Total geothermal electricity capacity was 11.7 GW at the end of 2012. Capacity was led by the US with 3.4 GW, followed by the Philippines at 1.9 GW, Indonesia (1.3 GW) Mexico (1.0) and Italy (0.9). On a per capita basis, Iceland leads the world with 0.7 GW of capacity, and used geothermal energy to produce 30 percent of its electricity in 2012. Last year new geothermal electricity capacity came online in the United States (147 megawatts), Indonesia (110 MW), Nicaragua (36), and Kenya (7.5).

The largest producer of geothermal power in North America is Calpine (NYSE: CPN), which operates The Geysers complex of 15 geothermal power plants in the mountains north of San Francisco. The 725 megawatts of geothermal power produced there represents some 40 percent of the North American total. The largest producer of geothermal power in the world, however, isn’t a company that many people might guess. It is Chevron (NYSE: CVX), which pioneered the development of The Geysers, and today operates geothermal plants in Indonesia and the Philippines.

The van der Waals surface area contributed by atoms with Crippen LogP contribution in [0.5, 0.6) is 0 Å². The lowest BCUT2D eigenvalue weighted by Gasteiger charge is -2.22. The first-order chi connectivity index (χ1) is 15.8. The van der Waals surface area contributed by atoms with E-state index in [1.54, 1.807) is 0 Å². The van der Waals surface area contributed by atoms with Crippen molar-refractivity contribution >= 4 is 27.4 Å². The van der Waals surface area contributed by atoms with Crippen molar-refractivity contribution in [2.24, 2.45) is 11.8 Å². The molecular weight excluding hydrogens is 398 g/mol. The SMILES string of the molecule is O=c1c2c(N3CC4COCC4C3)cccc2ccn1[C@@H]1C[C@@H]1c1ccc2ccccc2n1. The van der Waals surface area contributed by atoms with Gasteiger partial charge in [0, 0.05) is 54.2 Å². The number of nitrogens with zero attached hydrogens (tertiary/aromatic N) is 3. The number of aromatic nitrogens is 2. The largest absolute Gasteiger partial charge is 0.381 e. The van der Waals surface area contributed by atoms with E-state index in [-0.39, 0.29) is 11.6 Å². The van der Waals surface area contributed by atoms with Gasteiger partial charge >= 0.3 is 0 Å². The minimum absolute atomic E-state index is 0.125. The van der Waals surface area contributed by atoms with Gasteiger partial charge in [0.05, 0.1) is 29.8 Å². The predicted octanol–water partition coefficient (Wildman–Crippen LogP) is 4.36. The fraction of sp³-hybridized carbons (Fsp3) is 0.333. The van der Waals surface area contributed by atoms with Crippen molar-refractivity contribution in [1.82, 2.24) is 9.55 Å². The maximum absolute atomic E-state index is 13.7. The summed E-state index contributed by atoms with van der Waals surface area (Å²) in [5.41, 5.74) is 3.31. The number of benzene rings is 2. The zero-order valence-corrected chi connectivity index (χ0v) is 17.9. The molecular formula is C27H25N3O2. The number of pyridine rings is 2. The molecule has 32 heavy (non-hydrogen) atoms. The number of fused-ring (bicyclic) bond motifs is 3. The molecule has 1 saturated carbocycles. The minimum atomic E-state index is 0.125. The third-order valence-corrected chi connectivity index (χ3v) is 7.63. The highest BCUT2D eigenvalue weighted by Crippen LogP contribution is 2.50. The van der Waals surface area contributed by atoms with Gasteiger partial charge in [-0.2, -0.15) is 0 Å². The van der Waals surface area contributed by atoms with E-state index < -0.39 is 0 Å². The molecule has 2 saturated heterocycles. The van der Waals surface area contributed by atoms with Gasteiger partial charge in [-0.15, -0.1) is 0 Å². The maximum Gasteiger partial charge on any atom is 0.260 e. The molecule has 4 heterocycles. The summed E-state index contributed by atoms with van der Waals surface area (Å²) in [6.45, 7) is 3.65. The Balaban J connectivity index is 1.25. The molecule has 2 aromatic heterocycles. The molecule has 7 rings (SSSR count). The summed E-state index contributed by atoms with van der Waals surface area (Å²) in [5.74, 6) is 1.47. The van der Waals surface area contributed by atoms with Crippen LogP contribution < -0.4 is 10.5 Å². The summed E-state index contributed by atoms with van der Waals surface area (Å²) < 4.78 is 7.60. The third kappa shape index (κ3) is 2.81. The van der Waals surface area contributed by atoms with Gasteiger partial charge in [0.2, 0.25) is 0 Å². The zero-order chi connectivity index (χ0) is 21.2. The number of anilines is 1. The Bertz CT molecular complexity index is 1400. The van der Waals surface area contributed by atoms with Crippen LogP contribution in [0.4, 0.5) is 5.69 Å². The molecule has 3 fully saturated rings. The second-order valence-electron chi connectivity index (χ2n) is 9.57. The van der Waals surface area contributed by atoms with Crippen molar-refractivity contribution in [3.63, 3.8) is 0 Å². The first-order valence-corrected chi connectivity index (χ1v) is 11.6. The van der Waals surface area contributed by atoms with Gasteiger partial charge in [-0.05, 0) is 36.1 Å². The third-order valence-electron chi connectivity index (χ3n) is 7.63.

Ormat Technologies (NYSE: ORA) offers a purer play as a builder and operator of geothermal plants and supplier of related equipment, but its earnings have fallen steadily in recent years. While the company did beat expectations during the most recent quarter, it will need to string together several quarters of outstanding performance to earn back investors’ trust.